Jay Leno’s Bristol 403 Is “the Most British of British Cars”
In-period exclusivity often turns to modern obscurity when it comes to classic luxury cars. While the Citroen DS is fairly well-known, for example, not many remember Facel Vega’s well-appointed wheels. It’s a similar story for premium British marques. Jaguar, Aston Martin, Bentley, and Rolls-Royce are all prominent names. But the lesser-known subject of Jay Leno’s latest video may out-Brit them all: a 1955 Bristol 403.
The Bristol 403 is an overbuilt classic luxury car with aircraft ties
Like Saab and BMW, Bristol was originally an aircraft company before it started making cars, Hagerty reports. In fact, the British brand’s vehicles even used BMW engines, albeit modified to in-house specifications. Its first car, the 1946 400, has an engine from the pre-war BMW 328, Autoweek reports. And its body is a customized version of the 327’s design, Popular Mechanics reports.
After the 400 came the 401, which had a Superleggera-style aluminum-on-wood design sculpted in a wind tunnel. The 401 would later race in the Monte Carlo Rally and Targa Florio, placing 3rd and 2nd respectively. And in 1953, Bristol launched the 403 coupe.
Like the earlier models, the Bristol 403 has a 2.0-liter straight-6 engine based on the 328’s engine, Hagerty reports. It makes “just over 100 hp,” Silodrome reports, which admittedly doesn’t sound like much today. Ditto its 13.4-second 0-60 mph time and 104-mph top speed. However, for the time these were impressive numbers.
And the engine has 15 more hp than the BMW equivalent, Bonhams reports, and a full-synchro 4-speed manual. Plus, like the 401, the Bristol 403 is built in the Superleggera style, so at 2700 pounds, it’s fairly light, The Drive reports.
The Bristol 403 has some upgrades and aircraft-like touches sprinkled inside and out. It may have drum brakes, but they have aluminum cooling fins. The suspension has leaf springs, but there’s a front anti-roll bar to improve handling. The 403’s gauges are vertical and easily-read, like the ones in airplanes, Autoweek reports. The dashboard is finished in walnut and features aircraft-style pull knobs. It doesn’t even really have door handles, just buttons you push to open the doors.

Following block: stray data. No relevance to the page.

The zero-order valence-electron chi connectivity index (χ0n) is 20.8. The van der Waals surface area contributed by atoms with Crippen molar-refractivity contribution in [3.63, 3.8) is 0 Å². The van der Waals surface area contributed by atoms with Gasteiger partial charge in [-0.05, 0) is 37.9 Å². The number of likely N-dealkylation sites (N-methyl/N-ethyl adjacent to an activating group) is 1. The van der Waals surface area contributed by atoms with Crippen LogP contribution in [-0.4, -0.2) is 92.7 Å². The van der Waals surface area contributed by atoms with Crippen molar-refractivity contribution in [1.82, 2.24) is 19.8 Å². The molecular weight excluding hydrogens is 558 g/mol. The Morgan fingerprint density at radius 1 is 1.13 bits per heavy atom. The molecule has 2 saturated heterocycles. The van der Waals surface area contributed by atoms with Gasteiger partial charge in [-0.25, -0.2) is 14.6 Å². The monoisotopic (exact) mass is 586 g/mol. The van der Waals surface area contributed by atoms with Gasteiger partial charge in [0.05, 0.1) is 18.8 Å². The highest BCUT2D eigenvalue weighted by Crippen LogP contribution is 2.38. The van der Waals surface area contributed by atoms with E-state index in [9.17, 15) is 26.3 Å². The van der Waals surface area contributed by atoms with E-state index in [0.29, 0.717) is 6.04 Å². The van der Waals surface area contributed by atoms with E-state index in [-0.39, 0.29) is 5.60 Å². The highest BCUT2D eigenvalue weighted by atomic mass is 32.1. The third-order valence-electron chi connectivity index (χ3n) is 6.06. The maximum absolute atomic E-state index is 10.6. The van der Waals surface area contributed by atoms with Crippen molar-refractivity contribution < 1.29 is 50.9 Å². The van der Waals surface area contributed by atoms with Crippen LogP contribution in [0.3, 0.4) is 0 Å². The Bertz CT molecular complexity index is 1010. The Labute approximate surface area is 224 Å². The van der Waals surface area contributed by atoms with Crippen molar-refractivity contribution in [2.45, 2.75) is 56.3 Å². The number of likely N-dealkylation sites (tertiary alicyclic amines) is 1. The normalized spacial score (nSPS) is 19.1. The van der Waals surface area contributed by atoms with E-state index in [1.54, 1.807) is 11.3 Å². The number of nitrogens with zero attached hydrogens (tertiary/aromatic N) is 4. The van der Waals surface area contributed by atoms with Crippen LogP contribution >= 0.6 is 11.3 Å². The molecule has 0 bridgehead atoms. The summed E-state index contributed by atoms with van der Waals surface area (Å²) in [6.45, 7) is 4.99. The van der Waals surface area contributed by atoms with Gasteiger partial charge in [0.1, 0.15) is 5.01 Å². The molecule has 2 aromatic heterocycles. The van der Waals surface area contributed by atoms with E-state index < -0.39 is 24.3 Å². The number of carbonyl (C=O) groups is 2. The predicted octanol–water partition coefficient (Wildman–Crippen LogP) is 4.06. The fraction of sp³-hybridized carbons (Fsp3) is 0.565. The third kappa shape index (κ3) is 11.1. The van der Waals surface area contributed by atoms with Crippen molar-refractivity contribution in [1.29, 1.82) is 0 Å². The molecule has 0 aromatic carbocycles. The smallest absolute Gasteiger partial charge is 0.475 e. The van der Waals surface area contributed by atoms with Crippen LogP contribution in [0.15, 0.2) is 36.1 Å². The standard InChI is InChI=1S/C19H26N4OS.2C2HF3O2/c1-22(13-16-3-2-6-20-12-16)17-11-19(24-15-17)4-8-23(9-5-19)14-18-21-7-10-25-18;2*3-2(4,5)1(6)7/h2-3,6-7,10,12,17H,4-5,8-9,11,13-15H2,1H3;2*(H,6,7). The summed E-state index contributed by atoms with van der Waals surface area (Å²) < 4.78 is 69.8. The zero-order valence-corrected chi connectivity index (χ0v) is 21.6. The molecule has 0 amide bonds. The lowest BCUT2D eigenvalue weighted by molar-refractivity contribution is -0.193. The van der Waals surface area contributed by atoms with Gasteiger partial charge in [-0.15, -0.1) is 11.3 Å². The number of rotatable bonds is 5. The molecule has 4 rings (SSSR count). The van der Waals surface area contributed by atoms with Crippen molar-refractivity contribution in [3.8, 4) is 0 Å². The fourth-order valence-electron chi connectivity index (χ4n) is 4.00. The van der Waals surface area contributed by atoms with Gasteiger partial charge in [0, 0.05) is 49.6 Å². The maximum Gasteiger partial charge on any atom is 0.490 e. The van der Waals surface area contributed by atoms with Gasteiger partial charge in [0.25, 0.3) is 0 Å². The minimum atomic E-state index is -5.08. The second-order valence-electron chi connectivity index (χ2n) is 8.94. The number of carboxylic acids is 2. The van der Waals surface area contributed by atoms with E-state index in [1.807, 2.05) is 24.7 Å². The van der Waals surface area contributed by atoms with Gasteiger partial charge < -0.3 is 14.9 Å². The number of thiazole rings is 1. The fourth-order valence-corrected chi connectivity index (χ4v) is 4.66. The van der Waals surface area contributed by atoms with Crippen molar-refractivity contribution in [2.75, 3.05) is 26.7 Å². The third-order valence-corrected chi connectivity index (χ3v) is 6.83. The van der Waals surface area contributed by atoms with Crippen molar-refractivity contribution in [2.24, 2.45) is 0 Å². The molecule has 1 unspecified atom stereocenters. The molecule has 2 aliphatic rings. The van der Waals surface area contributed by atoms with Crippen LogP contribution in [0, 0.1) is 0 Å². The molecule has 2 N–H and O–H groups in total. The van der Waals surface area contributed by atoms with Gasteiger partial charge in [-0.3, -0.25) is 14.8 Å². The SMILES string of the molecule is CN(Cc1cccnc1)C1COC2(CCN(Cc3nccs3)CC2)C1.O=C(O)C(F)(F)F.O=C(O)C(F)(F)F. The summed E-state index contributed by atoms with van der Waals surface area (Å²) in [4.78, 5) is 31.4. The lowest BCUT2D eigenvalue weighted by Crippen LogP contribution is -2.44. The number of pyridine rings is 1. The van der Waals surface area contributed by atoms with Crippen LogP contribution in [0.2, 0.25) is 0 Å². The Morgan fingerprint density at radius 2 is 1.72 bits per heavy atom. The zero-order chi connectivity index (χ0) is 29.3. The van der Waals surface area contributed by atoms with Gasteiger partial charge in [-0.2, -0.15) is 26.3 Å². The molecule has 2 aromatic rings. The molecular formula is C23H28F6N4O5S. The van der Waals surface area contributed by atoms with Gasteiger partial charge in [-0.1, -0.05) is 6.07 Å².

Jay Leno took a risk by buying his 1955 Bristol 403
While the Bristol brand is somewhat obscure, it’s one that several prominent journalists raved about in-period. Particularly one whose writing Jay Leno rather enjoyed, L.J.K. Setright, Hagerty reports.
It was Setright’s writing that inspired Leno to seek out a Bristol of his own. He bought his 1955 Bristol 403 sight-unseen without a pre-purchase inspection because he wanted it so badly. Luckily, besides some minor smoking, it ran fine.
One thing Jay Leno’s 1955 Bristol 403 doesn’t have is A/C. That’s because the company wanted its customers to “enjoy ‘the pastoral smells’ of the British countryside,” The Drive reports. But for Leno, the lack of A/C isn’t a problem.
While the engine is a pre-war design, it still works “tremendously well,” Jay Leno says. And with its aeronautic-style tweaks, it’s very durable. Also, the hood can open from either side for easier maintenance. Plus, the manual has a freewheeling function in 1st gear. Meaning you don’t have to worry about the clutch if you’re slowing down to a stoplight.
The aircraft-level quality continues inside. The switches, dashboard, and leather upholstery all feel solid. It’s also fairly roomy; four adults can comfortably sit inside with no issue. There’s even a pass-through for the trunk built into the rear center armrest.
Although the Bristol 403 isn’t fast, it’s an excellent long-distance tourer. Especially on two-lane backcountry roads. Jay Leno has spent, by his admission, hours inside, no problem. Seems like that risk paid off well.
Finding one today is tricky
In its day the Bristol 403 was fairly expensive; appropriate, given that it competed with Jaguars and Rolls-Royces. And in keeping with its understated image, the automaker didn’t advertise its cars much.
As a result, the 403 is rather rare, though sources sometimes differ on the exact production numbers. According to Bonhams, Bristol made just 281 examples in the 1953-1955 periods. RM Sotheby’s, meanwhile, reports 287.
Interestingly, this rarity hasn’t translated to terribly-high market values. A good- to excellent-condition 403 can be found for $40k-$65k, Hagerty reports. A 1953 example went for $61,600 at an RM Sotheby’s auction in October 2020. And the few that have featured on Bring a Trailer have gone for less than $70,000. The hardest part is finding a certified mechanic and spare parts.
Follow more updates from MotorBiscuit on our Facebook page.